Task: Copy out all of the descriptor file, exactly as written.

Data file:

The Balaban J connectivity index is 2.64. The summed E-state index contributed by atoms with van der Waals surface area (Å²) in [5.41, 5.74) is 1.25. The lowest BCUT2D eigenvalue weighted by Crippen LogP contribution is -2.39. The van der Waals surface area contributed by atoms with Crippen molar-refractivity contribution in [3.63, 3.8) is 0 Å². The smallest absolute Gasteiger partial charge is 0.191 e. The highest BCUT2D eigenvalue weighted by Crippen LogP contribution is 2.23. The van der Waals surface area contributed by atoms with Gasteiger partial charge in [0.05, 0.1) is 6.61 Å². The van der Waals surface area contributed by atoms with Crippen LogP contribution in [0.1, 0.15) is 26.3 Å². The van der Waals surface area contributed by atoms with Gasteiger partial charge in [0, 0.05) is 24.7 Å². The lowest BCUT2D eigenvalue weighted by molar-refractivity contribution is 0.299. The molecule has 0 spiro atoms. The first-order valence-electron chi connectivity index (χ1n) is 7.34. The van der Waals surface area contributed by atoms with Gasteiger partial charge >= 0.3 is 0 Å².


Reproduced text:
The Balaban J connectivity index is 2.64. The summed E-state index contributed by atoms with van der Waals surface area (Å²) in [5.41, 5.74) is 1.25. The lowest BCUT2D eigenvalue weighted by Crippen LogP contribution is -2.39. The van der Waals surface area contributed by atoms with Crippen molar-refractivity contribution in [3.63, 3.8) is 0 Å². The smallest absolute Gasteiger partial charge is 0.191 e. The highest BCUT2D eigenvalue weighted by Crippen LogP contribution is 2.23. The van der Waals surface area contributed by atoms with Gasteiger partial charge in [0.05, 0.1) is 6.61 Å². The van der Waals surface area contributed by atoms with Crippen LogP contribution in [0.1, 0.15) is 26.3 Å². The van der Waals surface area contributed by atoms with Gasteiger partial charge in [0, 0.05) is 24.7 Å². The lowest BCUT2D eigenvalue weighted by molar-refractivity contribution is 0.299. The molecule has 0 spiro atoms. The first-order valence-electron chi connectivity index (χ1n) is 7.34. The van der Waals surface area contributed by atoms with Gasteiger partial charge >= 0.3 is 0 Å².